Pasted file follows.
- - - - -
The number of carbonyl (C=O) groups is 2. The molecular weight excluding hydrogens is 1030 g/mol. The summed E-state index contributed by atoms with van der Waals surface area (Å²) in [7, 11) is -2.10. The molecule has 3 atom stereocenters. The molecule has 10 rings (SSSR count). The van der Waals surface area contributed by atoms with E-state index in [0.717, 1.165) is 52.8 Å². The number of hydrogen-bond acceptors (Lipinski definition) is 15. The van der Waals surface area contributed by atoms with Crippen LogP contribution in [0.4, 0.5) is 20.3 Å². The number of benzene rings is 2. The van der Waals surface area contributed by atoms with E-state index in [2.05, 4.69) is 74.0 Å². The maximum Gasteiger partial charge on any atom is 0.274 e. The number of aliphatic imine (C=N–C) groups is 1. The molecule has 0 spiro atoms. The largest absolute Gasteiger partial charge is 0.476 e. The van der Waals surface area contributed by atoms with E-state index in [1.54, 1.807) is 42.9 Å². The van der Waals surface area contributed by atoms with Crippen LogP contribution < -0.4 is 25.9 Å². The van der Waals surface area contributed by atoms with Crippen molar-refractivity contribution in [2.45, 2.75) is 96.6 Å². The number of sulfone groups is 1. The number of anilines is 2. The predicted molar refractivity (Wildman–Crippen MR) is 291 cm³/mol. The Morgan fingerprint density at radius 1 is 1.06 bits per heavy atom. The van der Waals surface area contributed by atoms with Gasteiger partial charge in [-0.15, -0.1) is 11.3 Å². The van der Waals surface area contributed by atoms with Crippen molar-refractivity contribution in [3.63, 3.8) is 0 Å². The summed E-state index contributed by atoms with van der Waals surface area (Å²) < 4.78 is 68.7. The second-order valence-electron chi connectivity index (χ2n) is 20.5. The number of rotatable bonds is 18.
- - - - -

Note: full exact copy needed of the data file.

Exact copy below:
The number of carbonyl (C=O) groups is 2. The molecular weight excluding hydrogens is 1030 g/mol. The summed E-state index contributed by atoms with van der Waals surface area (Å²) in [7, 11) is -2.10. The molecule has 3 atom stereocenters. The molecule has 10 rings (SSSR count). The van der Waals surface area contributed by atoms with E-state index in [0.717, 1.165) is 52.8 Å². The number of hydrogen-bond acceptors (Lipinski definition) is 15. The van der Waals surface area contributed by atoms with Crippen LogP contribution in [0.4, 0.5) is 20.3 Å². The number of benzene rings is 2. The van der Waals surface area contributed by atoms with E-state index in [2.05, 4.69) is 74.0 Å². The maximum Gasteiger partial charge on any atom is 0.274 e. The number of aliphatic imine (C=N–C) groups is 1. The molecule has 0 spiro atoms. The largest absolute Gasteiger partial charge is 0.476 e. The van der Waals surface area contributed by atoms with E-state index in [1.54, 1.807) is 42.9 Å². The van der Waals surface area contributed by atoms with Crippen LogP contribution < -0.4 is 25.9 Å². The van der Waals surface area contributed by atoms with Crippen molar-refractivity contribution in [2.45, 2.75) is 96.6 Å². The number of sulfone groups is 1. The number of anilines is 2. The predicted molar refractivity (Wildman–Crippen MR) is 291 cm³/mol. The Morgan fingerprint density at radius 1 is 1.06 bits per heavy atom. The van der Waals surface area contributed by atoms with Gasteiger partial charge in [-0.15, -0.1) is 11.3 Å². The van der Waals surface area contributed by atoms with Crippen molar-refractivity contribution in [3.63, 3.8) is 0 Å². The summed E-state index contributed by atoms with van der Waals surface area (Å²) < 4.78 is 68.7. The second-order valence-electron chi connectivity index (χ2n) is 20.5. The number of rotatable bonds is 18.